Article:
• Good rule Moni. I see so many gadgets coming through the thrift shop where I work. Particularly donut makers, yoghurt makers, muffin makers (who makes three muffins at a time?)

  4. Totally agree Colleen! Especially about the coffee/latte machines. My daughter has asked me many times to buy whatever espresso/latte/steamer/iced tea brewing machine is new on the market. Except for a simple teapot and a regular electric coffee pot, I won’t buy any of those things. I don’t think they would ever get used enough to justify the expense or clutter potential. I would much rather go down to one of the local coffee shops, and enjoy a relaxing beverage with my husband, one of my children, or a friend, while supporting a local business. I always try and remember that the people in those demos or ads don’t really care about me or making my life easier, they are just trying to sell a product.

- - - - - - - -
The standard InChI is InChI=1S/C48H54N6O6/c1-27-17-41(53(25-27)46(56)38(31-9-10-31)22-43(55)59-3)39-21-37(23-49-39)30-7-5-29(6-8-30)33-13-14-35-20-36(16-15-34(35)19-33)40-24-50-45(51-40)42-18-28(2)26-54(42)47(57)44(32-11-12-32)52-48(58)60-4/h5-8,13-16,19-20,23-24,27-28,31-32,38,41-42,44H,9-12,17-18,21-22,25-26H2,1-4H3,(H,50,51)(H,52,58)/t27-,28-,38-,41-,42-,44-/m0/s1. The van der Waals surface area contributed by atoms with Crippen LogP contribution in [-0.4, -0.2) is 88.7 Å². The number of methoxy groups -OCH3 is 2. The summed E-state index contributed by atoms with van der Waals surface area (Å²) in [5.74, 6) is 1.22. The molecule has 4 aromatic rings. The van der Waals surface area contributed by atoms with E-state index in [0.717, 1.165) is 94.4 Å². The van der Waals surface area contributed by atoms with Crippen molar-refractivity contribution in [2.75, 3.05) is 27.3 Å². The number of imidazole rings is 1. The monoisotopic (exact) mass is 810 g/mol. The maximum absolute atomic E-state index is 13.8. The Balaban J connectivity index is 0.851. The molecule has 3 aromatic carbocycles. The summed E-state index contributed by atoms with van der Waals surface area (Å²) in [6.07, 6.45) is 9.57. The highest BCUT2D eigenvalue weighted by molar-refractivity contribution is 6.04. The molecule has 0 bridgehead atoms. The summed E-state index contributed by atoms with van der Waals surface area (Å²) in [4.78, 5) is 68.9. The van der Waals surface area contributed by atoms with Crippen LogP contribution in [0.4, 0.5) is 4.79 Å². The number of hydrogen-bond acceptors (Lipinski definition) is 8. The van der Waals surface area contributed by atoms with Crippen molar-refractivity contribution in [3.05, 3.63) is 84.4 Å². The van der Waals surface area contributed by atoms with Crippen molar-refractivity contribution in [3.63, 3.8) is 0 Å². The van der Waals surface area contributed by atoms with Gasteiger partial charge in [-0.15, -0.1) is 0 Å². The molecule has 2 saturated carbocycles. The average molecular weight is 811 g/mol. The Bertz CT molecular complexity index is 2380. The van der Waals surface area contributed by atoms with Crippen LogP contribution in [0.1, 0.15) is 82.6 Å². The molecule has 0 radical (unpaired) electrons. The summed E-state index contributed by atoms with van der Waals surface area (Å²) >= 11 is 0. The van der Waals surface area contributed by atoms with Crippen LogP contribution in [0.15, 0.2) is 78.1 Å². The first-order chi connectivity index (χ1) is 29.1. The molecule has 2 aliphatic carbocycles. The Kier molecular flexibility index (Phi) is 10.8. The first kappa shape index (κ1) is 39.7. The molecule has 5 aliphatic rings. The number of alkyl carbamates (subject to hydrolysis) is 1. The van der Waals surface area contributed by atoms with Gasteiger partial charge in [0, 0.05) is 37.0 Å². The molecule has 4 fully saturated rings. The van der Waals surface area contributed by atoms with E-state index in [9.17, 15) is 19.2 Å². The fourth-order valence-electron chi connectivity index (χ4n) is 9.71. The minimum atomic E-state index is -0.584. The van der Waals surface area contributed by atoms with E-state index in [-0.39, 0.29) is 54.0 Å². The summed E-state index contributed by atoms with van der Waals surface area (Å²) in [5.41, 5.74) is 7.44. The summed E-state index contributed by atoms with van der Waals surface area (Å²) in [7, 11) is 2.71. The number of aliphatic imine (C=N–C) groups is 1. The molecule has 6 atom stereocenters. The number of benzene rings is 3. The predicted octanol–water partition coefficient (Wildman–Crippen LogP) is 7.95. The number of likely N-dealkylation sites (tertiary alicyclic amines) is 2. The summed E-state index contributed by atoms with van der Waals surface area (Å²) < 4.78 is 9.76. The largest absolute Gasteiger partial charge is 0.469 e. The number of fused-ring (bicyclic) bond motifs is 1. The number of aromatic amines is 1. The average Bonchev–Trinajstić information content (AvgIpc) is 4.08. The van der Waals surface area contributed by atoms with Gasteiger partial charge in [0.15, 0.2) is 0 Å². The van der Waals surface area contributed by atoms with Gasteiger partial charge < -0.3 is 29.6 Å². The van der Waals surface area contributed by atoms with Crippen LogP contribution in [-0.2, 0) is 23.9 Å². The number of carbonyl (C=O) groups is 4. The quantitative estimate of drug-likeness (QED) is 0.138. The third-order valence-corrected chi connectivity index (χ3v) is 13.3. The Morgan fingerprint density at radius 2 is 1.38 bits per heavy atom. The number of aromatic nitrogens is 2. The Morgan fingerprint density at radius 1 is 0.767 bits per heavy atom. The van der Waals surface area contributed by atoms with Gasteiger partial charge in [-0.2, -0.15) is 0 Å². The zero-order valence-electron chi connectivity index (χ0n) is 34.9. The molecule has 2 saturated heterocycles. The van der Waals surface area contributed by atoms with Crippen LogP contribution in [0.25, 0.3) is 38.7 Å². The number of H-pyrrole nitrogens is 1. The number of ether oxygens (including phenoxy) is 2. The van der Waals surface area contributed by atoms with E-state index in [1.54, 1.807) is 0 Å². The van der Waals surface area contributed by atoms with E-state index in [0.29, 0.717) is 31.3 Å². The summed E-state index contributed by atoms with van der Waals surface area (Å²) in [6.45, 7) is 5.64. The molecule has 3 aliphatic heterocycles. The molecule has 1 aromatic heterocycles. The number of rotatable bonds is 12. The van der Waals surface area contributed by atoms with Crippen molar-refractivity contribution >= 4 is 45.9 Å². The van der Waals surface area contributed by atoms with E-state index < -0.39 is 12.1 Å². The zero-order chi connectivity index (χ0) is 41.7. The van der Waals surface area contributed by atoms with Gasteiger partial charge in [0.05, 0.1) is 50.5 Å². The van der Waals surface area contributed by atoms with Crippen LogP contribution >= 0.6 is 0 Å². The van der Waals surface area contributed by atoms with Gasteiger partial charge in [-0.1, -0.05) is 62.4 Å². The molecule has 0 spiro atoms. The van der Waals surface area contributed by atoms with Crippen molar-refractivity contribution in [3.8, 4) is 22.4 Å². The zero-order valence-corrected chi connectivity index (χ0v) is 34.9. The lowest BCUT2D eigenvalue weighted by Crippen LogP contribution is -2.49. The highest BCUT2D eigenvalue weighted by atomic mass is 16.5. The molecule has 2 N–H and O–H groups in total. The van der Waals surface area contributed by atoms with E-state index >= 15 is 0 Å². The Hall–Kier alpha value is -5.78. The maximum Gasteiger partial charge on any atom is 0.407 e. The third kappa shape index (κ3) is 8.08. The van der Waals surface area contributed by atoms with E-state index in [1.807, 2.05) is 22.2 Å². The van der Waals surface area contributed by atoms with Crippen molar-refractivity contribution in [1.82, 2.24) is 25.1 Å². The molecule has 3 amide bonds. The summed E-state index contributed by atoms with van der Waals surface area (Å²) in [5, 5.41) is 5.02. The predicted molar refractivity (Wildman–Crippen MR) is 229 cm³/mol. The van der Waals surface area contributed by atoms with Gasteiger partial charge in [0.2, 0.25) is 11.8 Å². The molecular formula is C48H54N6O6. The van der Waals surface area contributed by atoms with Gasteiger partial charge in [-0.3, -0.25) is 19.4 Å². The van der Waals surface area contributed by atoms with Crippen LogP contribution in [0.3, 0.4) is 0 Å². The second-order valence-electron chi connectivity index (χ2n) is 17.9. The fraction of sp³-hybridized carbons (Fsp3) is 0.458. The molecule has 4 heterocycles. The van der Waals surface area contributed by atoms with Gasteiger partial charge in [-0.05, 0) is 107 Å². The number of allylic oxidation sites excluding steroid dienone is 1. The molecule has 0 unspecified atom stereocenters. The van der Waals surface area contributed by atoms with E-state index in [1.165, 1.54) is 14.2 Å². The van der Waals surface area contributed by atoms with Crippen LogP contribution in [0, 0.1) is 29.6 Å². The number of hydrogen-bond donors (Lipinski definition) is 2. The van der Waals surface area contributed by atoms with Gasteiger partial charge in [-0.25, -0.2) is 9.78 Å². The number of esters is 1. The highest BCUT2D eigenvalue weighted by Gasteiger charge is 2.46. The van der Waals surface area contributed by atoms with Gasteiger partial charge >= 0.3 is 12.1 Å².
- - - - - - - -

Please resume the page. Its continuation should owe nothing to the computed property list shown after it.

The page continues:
• Hi Megan V, my mother actually bought me one of those coffee pod machines a couple of months back. I would probably never have bought myself one because of the plastic pods but I must admit I love it. Mind you it only cost her $50 so it wasn’t a big outlay. The eco person in me still isn’t happy about the pods though.

      You are so right about the sales person not caring about your needs but simply trying to sell a product.

  5. I finally learned this lesson when I bought a “magic” broom at the state fair…didn’t pick up pet hair at home like it did when demo-ed!!!
    I also have to be careful at food demos in stores like Costco. Sometimes I am hungry and think I like a product, buy the large quantity (on sale!), get home and realize we don’t like it all that well or not at all!

    • Hi Connie, I know what you mean about those Costco food demos. I used to love those when I lived in the US. The large quantities of food stuffs did not appeal to me so I really never bought much in the way of groceries there. I mostly bought printer cartridges, photo paper and batteries, when I was an avid scrapbooker.